Fighting from a Distance
About the BookDuring February 1986, a grassroots revolution overthrew the fourteen-year dictatorship of former president Ferdinand Marcos in the Philippines. In this book, Jose V. Fuentecilla describes how Filipino exiles and immigrants in the United States played a crucial role in this victory, acting as the overseas arm of the opposition that helped return their country to democracy.
A member of one of the major U.S.-based anti-Marcos movements, Fuentecilla tells the story of how small groups of Filipino exiles--short on resources and shunned by some of their compatriots--arrived and survived in the United States during the 1970s, overcame fear, apathy, and personal differences to form opposition organizations after Marcos's imposition of martial law, and learned to lobby the U.S. government during the Cold War. In the process, he draws from multiple hours of interviews with the principal activists, personal files of resistance leaders, and U.S. government records revealing the surveillance of the resistance by pro-Marcos White House administrations. The first full-length book to detail the history of U.S.-based opposition to the Marcos regime, Fighting from a Distance provides valuable lessons on how to persevere against a well-entrenched opponent.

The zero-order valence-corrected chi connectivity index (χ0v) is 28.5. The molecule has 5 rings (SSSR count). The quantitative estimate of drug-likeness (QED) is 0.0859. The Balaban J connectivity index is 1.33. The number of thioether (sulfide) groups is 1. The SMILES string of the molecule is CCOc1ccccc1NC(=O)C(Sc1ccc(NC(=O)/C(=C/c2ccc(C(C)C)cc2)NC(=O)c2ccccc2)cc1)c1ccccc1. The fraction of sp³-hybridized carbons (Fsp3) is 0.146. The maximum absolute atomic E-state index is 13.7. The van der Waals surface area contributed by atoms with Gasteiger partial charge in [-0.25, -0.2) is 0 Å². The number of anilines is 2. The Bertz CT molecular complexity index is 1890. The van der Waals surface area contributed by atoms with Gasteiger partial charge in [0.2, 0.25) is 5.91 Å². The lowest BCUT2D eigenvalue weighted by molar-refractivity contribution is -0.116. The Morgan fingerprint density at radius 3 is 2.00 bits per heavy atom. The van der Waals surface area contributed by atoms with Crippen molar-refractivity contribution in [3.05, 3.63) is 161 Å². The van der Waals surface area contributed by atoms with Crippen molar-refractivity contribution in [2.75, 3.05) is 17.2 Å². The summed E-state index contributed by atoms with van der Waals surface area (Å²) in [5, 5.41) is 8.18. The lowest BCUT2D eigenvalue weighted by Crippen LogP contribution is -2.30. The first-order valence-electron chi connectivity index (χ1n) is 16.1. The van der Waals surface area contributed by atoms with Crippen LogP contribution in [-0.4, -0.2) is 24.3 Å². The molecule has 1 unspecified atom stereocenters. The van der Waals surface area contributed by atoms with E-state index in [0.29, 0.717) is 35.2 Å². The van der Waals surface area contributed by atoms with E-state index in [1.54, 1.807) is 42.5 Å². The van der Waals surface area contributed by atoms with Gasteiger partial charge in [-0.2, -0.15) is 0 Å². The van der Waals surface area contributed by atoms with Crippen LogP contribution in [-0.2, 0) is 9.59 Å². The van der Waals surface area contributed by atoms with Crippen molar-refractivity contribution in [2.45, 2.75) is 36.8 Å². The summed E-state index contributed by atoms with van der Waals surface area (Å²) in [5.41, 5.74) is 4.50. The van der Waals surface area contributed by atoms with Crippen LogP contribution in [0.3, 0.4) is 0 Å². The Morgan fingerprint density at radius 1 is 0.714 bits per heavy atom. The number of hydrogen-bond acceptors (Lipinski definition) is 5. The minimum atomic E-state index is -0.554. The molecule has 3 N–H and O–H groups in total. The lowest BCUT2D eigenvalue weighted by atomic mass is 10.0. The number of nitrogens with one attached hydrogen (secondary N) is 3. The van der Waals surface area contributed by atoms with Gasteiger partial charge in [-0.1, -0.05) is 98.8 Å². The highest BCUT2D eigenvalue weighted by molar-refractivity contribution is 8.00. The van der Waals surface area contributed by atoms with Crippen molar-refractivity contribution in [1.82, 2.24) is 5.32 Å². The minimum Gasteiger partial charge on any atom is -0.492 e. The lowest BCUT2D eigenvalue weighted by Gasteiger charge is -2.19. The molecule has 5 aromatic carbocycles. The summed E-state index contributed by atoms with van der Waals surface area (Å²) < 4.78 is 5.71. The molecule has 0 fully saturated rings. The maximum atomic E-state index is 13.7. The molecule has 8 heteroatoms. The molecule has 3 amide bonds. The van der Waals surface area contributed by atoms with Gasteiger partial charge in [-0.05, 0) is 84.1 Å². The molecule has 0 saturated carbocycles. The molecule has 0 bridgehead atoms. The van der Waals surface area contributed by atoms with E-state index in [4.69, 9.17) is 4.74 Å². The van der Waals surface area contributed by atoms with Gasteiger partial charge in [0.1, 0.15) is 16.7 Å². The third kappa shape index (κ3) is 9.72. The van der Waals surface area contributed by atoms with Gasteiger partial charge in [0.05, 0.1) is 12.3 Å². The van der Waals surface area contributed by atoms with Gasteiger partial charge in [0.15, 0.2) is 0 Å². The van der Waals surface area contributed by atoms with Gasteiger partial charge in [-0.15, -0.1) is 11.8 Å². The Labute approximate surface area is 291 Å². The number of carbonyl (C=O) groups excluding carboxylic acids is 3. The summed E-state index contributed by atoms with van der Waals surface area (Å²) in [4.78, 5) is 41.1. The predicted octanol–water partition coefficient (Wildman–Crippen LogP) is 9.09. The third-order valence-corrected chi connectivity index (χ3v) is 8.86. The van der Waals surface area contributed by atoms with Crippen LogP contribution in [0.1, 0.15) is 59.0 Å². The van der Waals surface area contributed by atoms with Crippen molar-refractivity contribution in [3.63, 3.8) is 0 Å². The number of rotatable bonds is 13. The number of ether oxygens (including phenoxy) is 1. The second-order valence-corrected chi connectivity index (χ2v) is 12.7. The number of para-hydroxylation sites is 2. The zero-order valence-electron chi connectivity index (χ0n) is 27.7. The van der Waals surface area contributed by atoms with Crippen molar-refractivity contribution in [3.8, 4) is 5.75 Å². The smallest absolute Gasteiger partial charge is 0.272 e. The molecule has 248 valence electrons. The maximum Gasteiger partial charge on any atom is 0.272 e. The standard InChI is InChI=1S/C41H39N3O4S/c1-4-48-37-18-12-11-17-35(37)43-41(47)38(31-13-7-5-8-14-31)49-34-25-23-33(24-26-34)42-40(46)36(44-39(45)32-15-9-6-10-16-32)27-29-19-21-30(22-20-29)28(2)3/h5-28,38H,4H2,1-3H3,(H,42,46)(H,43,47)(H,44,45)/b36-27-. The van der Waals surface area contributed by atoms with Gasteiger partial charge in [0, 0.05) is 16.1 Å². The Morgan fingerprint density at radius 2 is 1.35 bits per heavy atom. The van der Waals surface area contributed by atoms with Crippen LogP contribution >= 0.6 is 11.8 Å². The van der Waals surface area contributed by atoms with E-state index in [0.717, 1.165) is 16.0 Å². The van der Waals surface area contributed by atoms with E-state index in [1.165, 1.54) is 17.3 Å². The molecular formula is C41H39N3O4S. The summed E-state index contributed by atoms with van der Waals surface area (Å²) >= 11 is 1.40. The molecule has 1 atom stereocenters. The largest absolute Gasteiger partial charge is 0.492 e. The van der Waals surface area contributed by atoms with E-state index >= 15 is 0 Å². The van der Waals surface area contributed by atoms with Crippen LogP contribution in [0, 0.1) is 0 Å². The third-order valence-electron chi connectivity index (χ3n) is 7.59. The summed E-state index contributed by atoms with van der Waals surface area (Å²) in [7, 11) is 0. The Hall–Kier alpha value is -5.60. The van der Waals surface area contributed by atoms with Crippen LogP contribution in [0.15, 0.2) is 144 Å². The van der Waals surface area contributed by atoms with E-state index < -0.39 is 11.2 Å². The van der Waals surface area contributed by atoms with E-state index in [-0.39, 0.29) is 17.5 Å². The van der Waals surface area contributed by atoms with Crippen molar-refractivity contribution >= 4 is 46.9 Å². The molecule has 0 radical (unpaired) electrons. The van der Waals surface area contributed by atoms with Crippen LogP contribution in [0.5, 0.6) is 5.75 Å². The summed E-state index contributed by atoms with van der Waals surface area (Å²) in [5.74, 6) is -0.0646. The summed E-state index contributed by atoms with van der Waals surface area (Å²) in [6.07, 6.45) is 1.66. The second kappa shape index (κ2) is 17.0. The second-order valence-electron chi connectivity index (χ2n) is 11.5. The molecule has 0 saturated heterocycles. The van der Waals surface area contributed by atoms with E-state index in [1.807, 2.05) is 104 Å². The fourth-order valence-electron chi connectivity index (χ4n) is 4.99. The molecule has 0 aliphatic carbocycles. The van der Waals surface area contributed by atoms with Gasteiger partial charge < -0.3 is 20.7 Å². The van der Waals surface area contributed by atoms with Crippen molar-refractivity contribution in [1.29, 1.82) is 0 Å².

About the AuthorA native of the Philippines, Jose V. Fuentecilla emigrated to the United States in the 1960s. He has lived and worked as a journalist and editor in New York City.
Reviews"A book that triggers memories—some good and some not so bracing."--The FilAm
"A well-researched, engaging narrative of the Filipino exile movement in the United States to topple the Marcos dictatorship in the Philippines. Fuentecilla is gifted with a journalistic eye for human-interest stories of resistance and activism that will keep readers enthralled."--Augusto Fauni Espiritu, author of Five Faces of Exile: The Nation and Filipino American Intellectuals